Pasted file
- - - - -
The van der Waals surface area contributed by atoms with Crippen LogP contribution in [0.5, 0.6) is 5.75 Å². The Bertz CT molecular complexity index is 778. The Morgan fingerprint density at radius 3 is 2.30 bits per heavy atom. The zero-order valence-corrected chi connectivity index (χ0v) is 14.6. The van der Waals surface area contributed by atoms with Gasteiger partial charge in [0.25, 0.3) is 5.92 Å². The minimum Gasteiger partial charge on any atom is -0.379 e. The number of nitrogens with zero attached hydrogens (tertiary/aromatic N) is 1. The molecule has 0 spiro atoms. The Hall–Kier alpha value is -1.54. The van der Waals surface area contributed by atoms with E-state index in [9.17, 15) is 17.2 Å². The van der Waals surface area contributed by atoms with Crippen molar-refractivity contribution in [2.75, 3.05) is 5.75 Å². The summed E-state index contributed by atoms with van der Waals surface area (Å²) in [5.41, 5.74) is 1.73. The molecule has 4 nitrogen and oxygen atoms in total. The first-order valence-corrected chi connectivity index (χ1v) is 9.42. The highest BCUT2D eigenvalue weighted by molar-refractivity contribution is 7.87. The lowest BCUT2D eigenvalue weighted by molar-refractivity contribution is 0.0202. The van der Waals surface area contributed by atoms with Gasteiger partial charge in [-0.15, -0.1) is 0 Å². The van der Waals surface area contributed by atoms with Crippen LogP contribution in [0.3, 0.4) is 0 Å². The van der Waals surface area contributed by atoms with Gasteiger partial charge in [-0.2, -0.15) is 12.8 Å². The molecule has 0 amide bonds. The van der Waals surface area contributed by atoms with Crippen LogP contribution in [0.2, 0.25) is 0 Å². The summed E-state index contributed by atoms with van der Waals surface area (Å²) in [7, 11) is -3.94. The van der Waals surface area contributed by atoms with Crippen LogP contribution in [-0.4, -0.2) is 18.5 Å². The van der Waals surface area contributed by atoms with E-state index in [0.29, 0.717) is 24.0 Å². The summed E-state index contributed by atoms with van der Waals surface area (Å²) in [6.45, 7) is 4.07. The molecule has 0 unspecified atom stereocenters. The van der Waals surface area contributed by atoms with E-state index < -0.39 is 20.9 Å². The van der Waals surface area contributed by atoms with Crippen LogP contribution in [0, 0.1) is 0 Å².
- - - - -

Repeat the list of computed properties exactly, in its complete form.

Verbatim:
The van der Waals surface area contributed by atoms with Crippen LogP contribution in [0.5, 0.6) is 5.75 Å². The Bertz CT molecular complexity index is 778. The Morgan fingerprint density at radius 3 is 2.30 bits per heavy atom. The zero-order valence-corrected chi connectivity index (χ0v) is 14.6. The van der Waals surface area contributed by atoms with Gasteiger partial charge in [0.25, 0.3) is 5.92 Å². The minimum Gasteiger partial charge on any atom is -0.379 e. The number of nitrogens with zero attached hydrogens (tertiary/aromatic N) is 1. The molecule has 0 spiro atoms. The Hall–Kier alpha value is -1.54. The van der Waals surface area contributed by atoms with E-state index in [9.17, 15) is 17.2 Å². The van der Waals surface area contributed by atoms with Crippen molar-refractivity contribution in [2.75, 3.05) is 5.75 Å². The summed E-state index contributed by atoms with van der Waals surface area (Å²) in [5.41, 5.74) is 1.73. The molecule has 4 nitrogen and oxygen atoms in total. The first-order valence-corrected chi connectivity index (χ1v) is 9.42. The highest BCUT2D eigenvalue weighted by molar-refractivity contribution is 7.87. The lowest BCUT2D eigenvalue weighted by molar-refractivity contribution is 0.0202. The van der Waals surface area contributed by atoms with Gasteiger partial charge in [-0.15, -0.1) is 0 Å². The van der Waals surface area contributed by atoms with Crippen LogP contribution in [0.3, 0.4) is 0 Å². The van der Waals surface area contributed by atoms with Gasteiger partial charge in [-0.2, -0.15) is 12.8 Å². The molecule has 0 amide bonds. The van der Waals surface area contributed by atoms with Crippen LogP contribution in [0.2, 0.25) is 0 Å². The summed E-state index contributed by atoms with van der Waals surface area (Å²) in [7, 11) is -3.94. The van der Waals surface area contributed by atoms with Crippen LogP contribution in [-0.4, -0.2) is 18.5 Å². The van der Waals surface area contributed by atoms with E-state index in [0.29, 0.717) is 24.0 Å². The summed E-state index contributed by atoms with van der Waals surface area (Å²) in [6.45, 7) is 4.07. The molecule has 0 unspecified atom stereocenters. The van der Waals surface area contributed by atoms with E-state index < -0.39 is 20.9 Å². The van der Waals surface area contributed by atoms with Crippen LogP contribution in [0, 0.1) is 0 Å².